Pedagogical Book Series

The kind of books I like for teaching or self-edification are not necessarily the kind of books I like for scholarship. And there are some presses that emphasize books aimed for classroom use and library adoption more than scholarly monographs. While some of this stuff does get under my skin - there's a lot of shoddiness done in the name of auteur criticism, for instance - there are also books that are useful to read and to

BFI Film Classics. These have been a hit for the press, even to the point of spawning imitators - Wayne State's TV Milestones or Arsenal's Queer Film Classics. The BFI books each focus on one "classic" film and typically combine close reading/aesthetic consideration with a detailed production history. Cinephiles will already be familiar with the series, and I can say from experience that some of them are terrific additions to a film history survey course - adding some depth to the broad sweep of a survey.

Wallflower Press 24 Frames series. Each volume of this series is devoted to a national cinema or regional grouping of national cinemas (Latin America, the Balkans, etc). One advantage to this series is that it already "thinks" like a syllabus - organizing a tour through a national cinema through a selection of 24 films. Some are canonical, others important but neglected, and still others significant in some way. (If there's a disadvantage to some volumes is that not enough titles are available in English-subtitled DVD release.) I imagine any national cinema scholar or area scholar worth her salt will prefer to organize a course based on her own critical priorities. And I don't know that I would use one of these books as a sole text for a course on national cinema - there is some material about industry and historical context interwoven, but the focus is on the individual films. But there's something about the snapshot approach that appeals to me.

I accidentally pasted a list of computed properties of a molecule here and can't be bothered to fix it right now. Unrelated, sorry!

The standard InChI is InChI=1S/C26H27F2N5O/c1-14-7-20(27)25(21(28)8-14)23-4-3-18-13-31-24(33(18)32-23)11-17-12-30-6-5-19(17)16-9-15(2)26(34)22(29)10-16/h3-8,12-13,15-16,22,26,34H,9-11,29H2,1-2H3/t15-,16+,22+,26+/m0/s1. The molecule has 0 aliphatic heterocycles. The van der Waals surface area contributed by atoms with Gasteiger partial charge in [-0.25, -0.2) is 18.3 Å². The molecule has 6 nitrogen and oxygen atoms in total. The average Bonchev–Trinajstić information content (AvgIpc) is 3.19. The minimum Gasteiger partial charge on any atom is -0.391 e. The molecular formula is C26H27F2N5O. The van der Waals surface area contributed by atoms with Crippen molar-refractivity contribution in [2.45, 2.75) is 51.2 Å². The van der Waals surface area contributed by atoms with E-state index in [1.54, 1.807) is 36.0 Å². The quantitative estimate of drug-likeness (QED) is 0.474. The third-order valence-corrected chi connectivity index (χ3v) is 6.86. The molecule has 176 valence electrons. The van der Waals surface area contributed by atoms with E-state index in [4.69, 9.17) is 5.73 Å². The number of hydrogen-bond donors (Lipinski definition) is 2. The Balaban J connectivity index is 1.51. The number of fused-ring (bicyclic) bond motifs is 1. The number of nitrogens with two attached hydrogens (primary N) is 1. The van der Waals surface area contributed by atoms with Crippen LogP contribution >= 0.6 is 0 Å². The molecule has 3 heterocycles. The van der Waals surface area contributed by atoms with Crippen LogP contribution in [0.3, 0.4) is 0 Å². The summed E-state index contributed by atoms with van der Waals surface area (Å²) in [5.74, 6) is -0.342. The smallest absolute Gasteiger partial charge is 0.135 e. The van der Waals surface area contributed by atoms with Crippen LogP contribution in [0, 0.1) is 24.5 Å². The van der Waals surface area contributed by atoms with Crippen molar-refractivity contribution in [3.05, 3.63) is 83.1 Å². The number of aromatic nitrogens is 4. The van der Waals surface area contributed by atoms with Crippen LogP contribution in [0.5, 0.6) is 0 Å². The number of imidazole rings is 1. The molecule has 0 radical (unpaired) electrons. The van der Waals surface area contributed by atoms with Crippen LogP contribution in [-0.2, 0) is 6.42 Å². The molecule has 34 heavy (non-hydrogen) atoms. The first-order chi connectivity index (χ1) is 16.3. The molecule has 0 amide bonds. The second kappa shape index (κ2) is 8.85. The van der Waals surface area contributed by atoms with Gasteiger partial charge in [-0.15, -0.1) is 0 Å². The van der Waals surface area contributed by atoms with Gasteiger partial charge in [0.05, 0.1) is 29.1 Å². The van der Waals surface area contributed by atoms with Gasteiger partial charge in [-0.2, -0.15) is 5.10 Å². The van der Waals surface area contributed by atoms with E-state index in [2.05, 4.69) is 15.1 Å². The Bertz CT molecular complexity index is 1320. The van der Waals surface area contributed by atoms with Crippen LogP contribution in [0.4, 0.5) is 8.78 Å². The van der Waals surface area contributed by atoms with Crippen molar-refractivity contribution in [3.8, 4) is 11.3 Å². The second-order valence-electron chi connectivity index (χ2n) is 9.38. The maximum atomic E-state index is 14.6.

Wallflower Press Short Cuts. The idea of this series is simple and the packaging attractive: take a basic concept in film studies and develop a slender volume that elaborates on the concept and gives an undergraduate readership a fuller understanding of it. In practice, I think some volumes in this series are more successful than others. I've encountered too many that do not work in an introductory setting: too much jargon, too many references to debates in the field, or too much arcane or advanced analysis. Some, actually, would work well in an intermediate or advanced film studies class: Tamar Jeffers MacDonald has a good study of the romantic comedy, for instance, and Paul Ward's book on documentary raises useful issues. But by drawing upon its authors strengths, the books end up being more like monographs-light than the pedagogical books they're packaged as.

What other series deserve attention?


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